Besides the adoption, in July 2005, of a new law containing repressive articles that impose “social responsibility” on the media, Roh Moo-hyun’s government carried out no major offensive against the press.
Accused of every ill by supporters of the president, the conservative press, represented by the three dailies Chosun Ilbo, Dong-a Ilbo and JoongAng Ilbo, were particularly targeted by the new press law. Forced to set up internal “publication committees” of salaried staff and to reform their sales arrangements, these papers continue to more or less dominate the market.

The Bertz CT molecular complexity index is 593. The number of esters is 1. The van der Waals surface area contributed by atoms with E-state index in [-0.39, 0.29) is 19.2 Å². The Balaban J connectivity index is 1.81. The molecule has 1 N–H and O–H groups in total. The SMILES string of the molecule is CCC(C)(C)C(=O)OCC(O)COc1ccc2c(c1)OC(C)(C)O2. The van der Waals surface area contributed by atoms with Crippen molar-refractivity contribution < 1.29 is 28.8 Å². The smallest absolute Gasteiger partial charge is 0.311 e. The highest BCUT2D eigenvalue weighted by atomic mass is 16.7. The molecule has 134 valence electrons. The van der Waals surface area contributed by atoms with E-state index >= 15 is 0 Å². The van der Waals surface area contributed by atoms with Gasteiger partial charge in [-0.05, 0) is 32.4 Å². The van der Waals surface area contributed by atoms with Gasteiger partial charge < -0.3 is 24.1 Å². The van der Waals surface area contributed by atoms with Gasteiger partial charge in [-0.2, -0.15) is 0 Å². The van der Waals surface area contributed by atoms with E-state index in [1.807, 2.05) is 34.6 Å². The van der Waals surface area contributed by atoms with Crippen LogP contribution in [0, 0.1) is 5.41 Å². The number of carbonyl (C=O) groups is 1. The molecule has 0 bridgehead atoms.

In July the TV station MBC revealed the existence of secret phone tapping during the 1990s, including of journalists. But the author of the scoop, Lee Sang-ho, found himself summoned by the prosecutor’s office for violating the privacy of those whose phones were tapped by the secret services.
The case did however confirm that the secret services regularly mount surveillance on journalists. In August, the management of the daily MoonHwa Ilbo complained that its journalists’ phones were being tapped after it published an investigation into corruption within a department of the secret services.
Finally, the law on national security still allows the government to censor publications and block access to websites deemed favourable to North Korea.
S Korea report 2006 Korean